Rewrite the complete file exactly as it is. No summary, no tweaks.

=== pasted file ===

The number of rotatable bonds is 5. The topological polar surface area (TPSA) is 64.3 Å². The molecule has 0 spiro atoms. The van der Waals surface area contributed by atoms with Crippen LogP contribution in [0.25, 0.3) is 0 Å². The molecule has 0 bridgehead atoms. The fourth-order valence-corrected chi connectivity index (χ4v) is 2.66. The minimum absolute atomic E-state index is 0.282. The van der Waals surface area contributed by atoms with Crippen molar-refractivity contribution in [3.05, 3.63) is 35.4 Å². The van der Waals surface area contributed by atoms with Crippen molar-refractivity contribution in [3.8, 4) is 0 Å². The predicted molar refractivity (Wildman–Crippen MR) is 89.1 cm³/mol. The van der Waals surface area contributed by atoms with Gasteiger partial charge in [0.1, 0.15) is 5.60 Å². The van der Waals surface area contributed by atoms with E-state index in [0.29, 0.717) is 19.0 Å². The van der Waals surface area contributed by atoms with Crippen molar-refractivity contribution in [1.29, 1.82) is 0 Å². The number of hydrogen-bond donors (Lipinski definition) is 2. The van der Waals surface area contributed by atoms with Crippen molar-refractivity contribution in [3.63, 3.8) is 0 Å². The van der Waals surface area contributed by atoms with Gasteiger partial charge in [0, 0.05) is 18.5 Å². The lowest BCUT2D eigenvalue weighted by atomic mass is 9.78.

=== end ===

The number of rotatable bonds is 5. The topological polar surface area (TPSA) is 64.3 Å². The molecule has 0 spiro atoms. The van der Waals surface area contributed by atoms with Crippen LogP contribution in [0.25, 0.3) is 0 Å². The molecule has 0 bridgehead atoms. The fourth-order valence-corrected chi connectivity index (χ4v) is 2.66. The minimum absolute atomic E-state index is 0.282. The van der Waals surface area contributed by atoms with Crippen molar-refractivity contribution in [3.05, 3.63) is 35.4 Å². The van der Waals surface area contributed by atoms with Crippen molar-refractivity contribution in [3.8, 4) is 0 Å². The predicted molar refractivity (Wildman–Crippen MR) is 89.1 cm³/mol. The van der Waals surface area contributed by atoms with Gasteiger partial charge in [0.1, 0.15) is 5.60 Å². The van der Waals surface area contributed by atoms with E-state index in [0.29, 0.717) is 19.0 Å². The van der Waals surface area contributed by atoms with Crippen molar-refractivity contribution in [1.29, 1.82) is 0 Å². The number of hydrogen-bond donors (Lipinski definition) is 2. The van der Waals surface area contributed by atoms with Crippen molar-refractivity contribution in [3.63, 3.8) is 0 Å². The van der Waals surface area contributed by atoms with Gasteiger partial charge in [0, 0.05) is 18.5 Å². The lowest BCUT2D eigenvalue weighted by atomic mass is 9.78.